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Flexibility Training

This is an excerpt from the second edition of Complete Conditioning for Tennis by the United States Tennis Association, Mark S. Kovacs, E. Paul Roetert, and Todd S. Ellenbecker.

Flexibility training is often the most overlooked component of a quality conditioning program. Some of the reasons people do not adhere to flexibility programs include the following:

  • Stretching may not feel particularly good.
  • The on-court benefits are not obvious to the player.
  • Most players have been given no specific individualized guidelines as to how, why, what, and when to stretch.
  • Many coaches emphasize stretching less than the other components of conditioning


The term flexibility can be defined as the degree of extensibility of the soft tissue structures surrounding the joint, such as muscles, tendons, and connective tissue. Two main types of flexibility exist. Static flexibility describes the measured range of motion about a joint or series of joints, and dynamic flexibility refers to the active motion about a joint or series of joints. Dynamic flexibility is limited by the resistance to motion of the joint structures, the ability of the soft connective tissues to deform, and neuromuscular components.


Factors influencing flexibility include heredity, neuromuscular components, and tissue temperature. In regard to heredity, body design determines overall flexibility potential. While most people tend to be relatively inflexible, a small few are hyperflexible. Aspects of heredity and body design that affect flexibility potential include the shape and orientation of joint surfaces, as well as the physiological characteristics of the joint capsule, muscles, tendons, and ligaments. In addition, because of the nature of the movements performed while playing tennis and from the repetitive nature of these stresses, some areas of the tennis player’s body can be very tight and inflexible. These areas include the hamstrings, low back, and muscles in the back of the shoulder. At the same time, other areas in the tennis player’s body may be overly flexible, such as the front of the shoulder (external rotation). These adaptations are the result of many years of playing tennis.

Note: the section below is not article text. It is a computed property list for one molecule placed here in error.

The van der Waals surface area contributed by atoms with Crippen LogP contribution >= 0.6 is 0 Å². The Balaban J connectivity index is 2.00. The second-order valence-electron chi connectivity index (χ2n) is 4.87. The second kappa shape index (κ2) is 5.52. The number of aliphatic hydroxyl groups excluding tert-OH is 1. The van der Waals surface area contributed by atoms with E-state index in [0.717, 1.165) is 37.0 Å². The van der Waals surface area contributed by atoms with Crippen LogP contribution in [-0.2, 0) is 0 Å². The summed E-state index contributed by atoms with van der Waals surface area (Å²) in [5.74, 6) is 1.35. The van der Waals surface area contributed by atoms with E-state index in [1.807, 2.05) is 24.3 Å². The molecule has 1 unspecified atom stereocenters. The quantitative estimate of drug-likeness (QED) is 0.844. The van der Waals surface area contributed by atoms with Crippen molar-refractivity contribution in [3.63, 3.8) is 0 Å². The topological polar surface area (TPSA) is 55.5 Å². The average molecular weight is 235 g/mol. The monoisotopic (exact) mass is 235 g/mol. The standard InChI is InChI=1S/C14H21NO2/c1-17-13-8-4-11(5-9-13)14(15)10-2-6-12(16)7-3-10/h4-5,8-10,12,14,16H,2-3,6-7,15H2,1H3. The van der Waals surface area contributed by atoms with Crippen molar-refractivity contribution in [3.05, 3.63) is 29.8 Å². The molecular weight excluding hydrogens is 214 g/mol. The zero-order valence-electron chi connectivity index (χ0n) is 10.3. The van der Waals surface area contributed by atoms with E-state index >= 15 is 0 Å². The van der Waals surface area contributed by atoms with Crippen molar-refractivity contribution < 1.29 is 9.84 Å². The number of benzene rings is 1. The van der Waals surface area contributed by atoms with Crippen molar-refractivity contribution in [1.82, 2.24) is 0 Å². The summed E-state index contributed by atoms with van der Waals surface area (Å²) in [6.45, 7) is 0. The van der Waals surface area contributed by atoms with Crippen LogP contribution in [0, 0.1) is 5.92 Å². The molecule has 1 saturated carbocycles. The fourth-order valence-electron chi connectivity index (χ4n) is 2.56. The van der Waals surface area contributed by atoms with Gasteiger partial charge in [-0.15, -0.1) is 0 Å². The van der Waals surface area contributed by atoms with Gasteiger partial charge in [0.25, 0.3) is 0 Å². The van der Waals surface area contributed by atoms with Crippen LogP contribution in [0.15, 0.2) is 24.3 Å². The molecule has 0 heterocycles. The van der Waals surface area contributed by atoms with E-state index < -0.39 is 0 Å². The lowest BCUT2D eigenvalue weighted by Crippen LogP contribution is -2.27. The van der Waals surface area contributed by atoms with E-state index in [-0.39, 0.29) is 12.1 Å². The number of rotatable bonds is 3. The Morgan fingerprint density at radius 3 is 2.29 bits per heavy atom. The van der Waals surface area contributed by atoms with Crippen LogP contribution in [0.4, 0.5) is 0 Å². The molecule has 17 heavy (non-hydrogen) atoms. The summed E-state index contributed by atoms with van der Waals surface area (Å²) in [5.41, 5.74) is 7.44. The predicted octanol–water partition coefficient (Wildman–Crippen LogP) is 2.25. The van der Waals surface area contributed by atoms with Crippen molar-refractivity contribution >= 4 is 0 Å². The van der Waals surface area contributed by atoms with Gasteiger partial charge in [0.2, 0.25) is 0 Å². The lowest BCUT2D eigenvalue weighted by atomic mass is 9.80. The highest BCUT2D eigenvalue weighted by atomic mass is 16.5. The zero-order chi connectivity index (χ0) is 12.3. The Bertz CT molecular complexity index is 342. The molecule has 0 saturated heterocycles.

Sleeper Stretch


Focus

Improve flexibility of the shoulder rotators and upper-back (scapular) muscles.


Procedure

  1. Lie on your dominant shoulder as you would when sleeping on your side.
  2. Place your dominant arm directly in front of you at a 90-degree angle, keeping the elbow bent 90 degrees as well.
  3. Using your other arm, push your hand down toward your feet, internally rotating your shoulder (figure 5.15).
  4. Hold the position for 15 to 30 seconds, then repeat the stretch on the other side.


Note

You can make this stretch even more intense by placing your chin against the front of the shoulder you are lying on, pressing it down even more to provide greater stabilization to increase the stretch.


Figure 5.15 Sleeper stretch.
Sleeper stretch.

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The above excerpt is from:

Complete Conditioning for Tennis-2nd Edition

Complete Conditioning for Tennis-2nd Edition

 

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Complete Conditioning for Tennis-2nd Edition

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